6 effective ways to onboard new employees remotely

HR leaders should remember a company does not become an expert on virtual onboarding overnight

6 effective ways to onboard new employees remotely

Since the COVID-19 pandemic came and halted the world's daily routine, many businesses and organizations have made a move to adjust to the new normal. Included in those adjustments is the shifting of the onboarding process online – especially for remote workers.

There are various techniques and strategies HR leaders can handle an online onboarding process, but there are some basic tips that work for almost all situations.

Onboarding in the new normal

The COVID-19 pandemic has seen a sharp change in the way companies operate a business and handle their workforce. As offices are beginning to open globally and more employees are reporting to work onsite, remote work will still see a massive demand in the following years. Kate Lister, president of Global Workplace Analytics, told Recode that around 70% of the workforce will work remotely at least five days a month by 2025.

Remote work will continue to be a staple work arrangement offered by companies. According to a Northeastern University survey, more than 1,000 C-suite executives claimed the pandemic has made them more likely to encourage remote work as a way to recruit new employees.

Because of the increase in remote work, HR leaders had to take the onboarding process online, which has now become the expected process for new employees. This then saw many employers invest in new tools and methods that help make virtual onboarding and training easier for both employer and employee. For example, many companies quickly adopted new technology systems, applications, and platforms to easily connect every remote worker.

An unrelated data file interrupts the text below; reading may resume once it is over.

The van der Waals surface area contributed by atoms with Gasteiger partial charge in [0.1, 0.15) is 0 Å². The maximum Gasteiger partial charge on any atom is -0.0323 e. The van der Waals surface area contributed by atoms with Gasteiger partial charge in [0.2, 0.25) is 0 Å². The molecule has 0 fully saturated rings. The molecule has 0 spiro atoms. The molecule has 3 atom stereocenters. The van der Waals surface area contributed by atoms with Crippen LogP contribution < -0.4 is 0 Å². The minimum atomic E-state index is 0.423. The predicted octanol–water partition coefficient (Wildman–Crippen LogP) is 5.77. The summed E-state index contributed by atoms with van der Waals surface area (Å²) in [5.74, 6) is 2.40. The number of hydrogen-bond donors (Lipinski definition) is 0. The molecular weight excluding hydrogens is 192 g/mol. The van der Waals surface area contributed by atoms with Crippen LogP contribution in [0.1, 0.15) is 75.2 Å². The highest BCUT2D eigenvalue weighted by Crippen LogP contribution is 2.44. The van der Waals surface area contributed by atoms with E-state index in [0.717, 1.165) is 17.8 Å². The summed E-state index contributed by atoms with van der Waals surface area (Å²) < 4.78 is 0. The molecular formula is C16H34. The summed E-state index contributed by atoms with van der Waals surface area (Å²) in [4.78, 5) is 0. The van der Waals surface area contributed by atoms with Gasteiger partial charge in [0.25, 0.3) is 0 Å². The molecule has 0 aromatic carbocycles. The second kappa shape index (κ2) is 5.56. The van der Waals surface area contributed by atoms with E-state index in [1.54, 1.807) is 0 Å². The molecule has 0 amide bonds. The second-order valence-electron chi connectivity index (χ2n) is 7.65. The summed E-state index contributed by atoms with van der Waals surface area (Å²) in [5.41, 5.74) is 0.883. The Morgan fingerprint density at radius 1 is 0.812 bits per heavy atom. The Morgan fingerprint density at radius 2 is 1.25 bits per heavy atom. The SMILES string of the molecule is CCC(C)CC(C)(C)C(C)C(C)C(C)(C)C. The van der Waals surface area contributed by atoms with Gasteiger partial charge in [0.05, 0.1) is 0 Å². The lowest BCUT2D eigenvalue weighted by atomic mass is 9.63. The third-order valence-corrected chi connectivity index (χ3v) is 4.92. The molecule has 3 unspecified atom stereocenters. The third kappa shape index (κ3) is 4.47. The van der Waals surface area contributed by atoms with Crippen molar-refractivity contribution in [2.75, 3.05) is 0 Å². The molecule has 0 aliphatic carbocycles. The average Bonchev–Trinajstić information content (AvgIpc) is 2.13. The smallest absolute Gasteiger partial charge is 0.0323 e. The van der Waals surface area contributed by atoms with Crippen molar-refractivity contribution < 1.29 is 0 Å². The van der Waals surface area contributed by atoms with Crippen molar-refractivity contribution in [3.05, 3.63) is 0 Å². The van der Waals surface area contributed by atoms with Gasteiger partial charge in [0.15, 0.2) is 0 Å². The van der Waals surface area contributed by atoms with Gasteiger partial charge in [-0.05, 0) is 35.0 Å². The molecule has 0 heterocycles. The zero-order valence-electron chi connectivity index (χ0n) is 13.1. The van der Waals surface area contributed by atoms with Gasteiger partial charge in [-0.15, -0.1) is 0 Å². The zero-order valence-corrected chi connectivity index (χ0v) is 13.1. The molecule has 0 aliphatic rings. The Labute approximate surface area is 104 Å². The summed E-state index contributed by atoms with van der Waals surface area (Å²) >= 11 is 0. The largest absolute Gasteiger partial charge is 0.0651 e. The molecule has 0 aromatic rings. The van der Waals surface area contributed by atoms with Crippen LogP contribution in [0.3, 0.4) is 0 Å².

Read more: Remote work: 8 in 10 employees desire a long-term policy

Pro tips on onboarding new employees remotely

A company does not become an expert on virtual onboarding in an instant. It takes a lot of trial and error, research, and practice to find the right employee onboarding program that fits the company culture of the company and its workforce.

Below are some basic tips employers can try to successfully onboard remote workers:

  1. Help the new employee set up their workspaces

Compared to onsite employees who have a designated workspace ready for them since day one, a remote worker is left on their own to set up the equipment, workspace, and systems needed for their new job.

One way to make the remote onboarding process easier is for employers to go ahead and help employees set up the needed applications before they even ask for assistance. Shipping the required equipment and providing clear and detailed steps on setting up the equipment, installing, and logging in on the needed applications and software days before their official first day on the job allows them to get a head start on their onboarding process.

In addition, scheduling a video call meeting for the employee with an IT employee who can closely guide them through setting up and working the communication channels and other company applications can relieve the anxiety and stress new employees usually face.

  1. Provide them a welcome kit or package

Nothing feels more welcoming than receiving a little token of appreciation from your employer in the form of a welcome package or a gift basket. Companies should consider giving out welcome packages to make employees feel included in the organization’s community. The contents of the welcome package could be anywhere from office items like a company mouse pad or an office mug to random tokens such as a company jacket or a small tote bag. Sending a welcome gift to new employees goes a long way in raising employee morale and satisfaction in the workforce.